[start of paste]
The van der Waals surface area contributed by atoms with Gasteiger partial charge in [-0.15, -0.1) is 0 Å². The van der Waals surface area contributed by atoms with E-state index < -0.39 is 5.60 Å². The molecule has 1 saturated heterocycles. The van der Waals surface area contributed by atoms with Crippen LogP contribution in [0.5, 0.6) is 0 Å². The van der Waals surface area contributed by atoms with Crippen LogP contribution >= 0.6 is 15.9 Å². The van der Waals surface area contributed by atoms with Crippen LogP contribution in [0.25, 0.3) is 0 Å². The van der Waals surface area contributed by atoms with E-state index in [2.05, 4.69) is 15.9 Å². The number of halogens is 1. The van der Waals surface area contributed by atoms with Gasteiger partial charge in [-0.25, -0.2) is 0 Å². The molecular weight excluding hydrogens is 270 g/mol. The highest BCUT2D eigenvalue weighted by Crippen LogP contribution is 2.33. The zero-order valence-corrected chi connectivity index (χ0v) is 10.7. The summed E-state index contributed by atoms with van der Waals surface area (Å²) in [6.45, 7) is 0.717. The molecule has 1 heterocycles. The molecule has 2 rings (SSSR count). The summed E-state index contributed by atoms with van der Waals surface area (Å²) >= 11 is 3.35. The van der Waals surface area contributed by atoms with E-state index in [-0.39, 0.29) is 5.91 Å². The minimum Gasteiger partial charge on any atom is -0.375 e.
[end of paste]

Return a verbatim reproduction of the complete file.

The van der Waals surface area contributed by atoms with Gasteiger partial charge in [-0.15, -0.1) is 0 Å². The van der Waals surface area contributed by atoms with E-state index < -0.39 is 5.60 Å². The molecule has 1 saturated heterocycles. The van der Waals surface area contributed by atoms with Crippen LogP contribution in [0.5, 0.6) is 0 Å². The van der Waals surface area contributed by atoms with Crippen LogP contribution >= 0.6 is 15.9 Å². The van der Waals surface area contributed by atoms with Crippen LogP contribution in [0.25, 0.3) is 0 Å². The van der Waals surface area contributed by atoms with E-state index in [2.05, 4.69) is 15.9 Å². The number of halogens is 1. The van der Waals surface area contributed by atoms with Gasteiger partial charge in [-0.25, -0.2) is 0 Å². The molecular weight excluding hydrogens is 270 g/mol. The highest BCUT2D eigenvalue weighted by Crippen LogP contribution is 2.33. The zero-order valence-corrected chi connectivity index (χ0v) is 10.7. The summed E-state index contributed by atoms with van der Waals surface area (Å²) in [6.45, 7) is 0.717. The molecule has 1 heterocycles. The molecule has 2 rings (SSSR count). The summed E-state index contributed by atoms with van der Waals surface area (Å²) >= 11 is 3.35. The van der Waals surface area contributed by atoms with E-state index in [-0.39, 0.29) is 5.91 Å². The minimum Gasteiger partial charge on any atom is -0.375 e.